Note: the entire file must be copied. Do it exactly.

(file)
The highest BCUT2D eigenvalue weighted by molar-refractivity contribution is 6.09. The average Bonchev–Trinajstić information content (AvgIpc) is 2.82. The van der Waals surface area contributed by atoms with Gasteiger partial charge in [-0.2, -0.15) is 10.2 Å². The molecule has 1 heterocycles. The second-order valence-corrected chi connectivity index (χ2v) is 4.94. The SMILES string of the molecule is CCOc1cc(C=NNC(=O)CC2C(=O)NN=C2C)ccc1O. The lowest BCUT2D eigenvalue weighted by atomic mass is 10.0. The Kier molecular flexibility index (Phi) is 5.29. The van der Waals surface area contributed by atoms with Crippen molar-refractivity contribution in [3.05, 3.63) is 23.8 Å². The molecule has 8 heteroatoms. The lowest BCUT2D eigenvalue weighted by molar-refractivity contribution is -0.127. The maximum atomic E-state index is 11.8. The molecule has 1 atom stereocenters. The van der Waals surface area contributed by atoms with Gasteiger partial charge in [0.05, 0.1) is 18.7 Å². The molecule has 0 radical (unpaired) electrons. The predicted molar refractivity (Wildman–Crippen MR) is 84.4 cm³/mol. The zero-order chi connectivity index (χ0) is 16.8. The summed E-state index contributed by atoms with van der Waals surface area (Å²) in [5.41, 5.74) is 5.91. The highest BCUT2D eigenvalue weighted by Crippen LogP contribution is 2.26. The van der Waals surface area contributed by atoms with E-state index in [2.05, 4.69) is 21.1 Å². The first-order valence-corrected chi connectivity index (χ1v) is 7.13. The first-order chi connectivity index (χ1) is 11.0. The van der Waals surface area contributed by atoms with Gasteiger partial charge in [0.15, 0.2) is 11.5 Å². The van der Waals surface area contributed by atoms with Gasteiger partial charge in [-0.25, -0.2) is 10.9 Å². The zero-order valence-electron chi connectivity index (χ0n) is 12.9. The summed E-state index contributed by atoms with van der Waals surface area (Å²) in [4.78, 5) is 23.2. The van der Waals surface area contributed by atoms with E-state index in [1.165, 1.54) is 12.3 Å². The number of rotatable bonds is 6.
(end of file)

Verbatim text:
The highest BCUT2D eigenvalue weighted by molar-refractivity contribution is 6.09. The average Bonchev–Trinajstić information content (AvgIpc) is 2.82. The van der Waals surface area contributed by atoms with Gasteiger partial charge in [-0.2, -0.15) is 10.2 Å². The molecule has 1 heterocycles. The second-order valence-corrected chi connectivity index (χ2v) is 4.94. The SMILES string of the molecule is CCOc1cc(C=NNC(=O)CC2C(=O)NN=C2C)ccc1O. The lowest BCUT2D eigenvalue weighted by atomic mass is 10.0. The Kier molecular flexibility index (Phi) is 5.29. The van der Waals surface area contributed by atoms with Crippen molar-refractivity contribution in [3.05, 3.63) is 23.8 Å². The molecule has 8 heteroatoms. The lowest BCUT2D eigenvalue weighted by molar-refractivity contribution is -0.127. The maximum atomic E-state index is 11.8. The molecule has 1 atom stereocenters. The van der Waals surface area contributed by atoms with Gasteiger partial charge in [0.05, 0.1) is 18.7 Å². The molecule has 0 radical (unpaired) electrons. The predicted molar refractivity (Wildman–Crippen MR) is 84.4 cm³/mol. The zero-order chi connectivity index (χ0) is 16.8. The summed E-state index contributed by atoms with van der Waals surface area (Å²) in [5.41, 5.74) is 5.91. The highest BCUT2D eigenvalue weighted by Crippen LogP contribution is 2.26. The van der Waals surface area contributed by atoms with E-state index in [2.05, 4.69) is 21.1 Å². The first-order valence-corrected chi connectivity index (χ1v) is 7.13. The first-order chi connectivity index (χ1) is 11.0. The van der Waals surface area contributed by atoms with Gasteiger partial charge in [0.15, 0.2) is 11.5 Å². The van der Waals surface area contributed by atoms with Gasteiger partial charge in [-0.25, -0.2) is 10.9 Å². The zero-order valence-electron chi connectivity index (χ0n) is 12.9. The summed E-state index contributed by atoms with van der Waals surface area (Å²) in [4.78, 5) is 23.2. The van der Waals surface area contributed by atoms with E-state index in [1.165, 1.54) is 12.3 Å². The number of rotatable bonds is 6.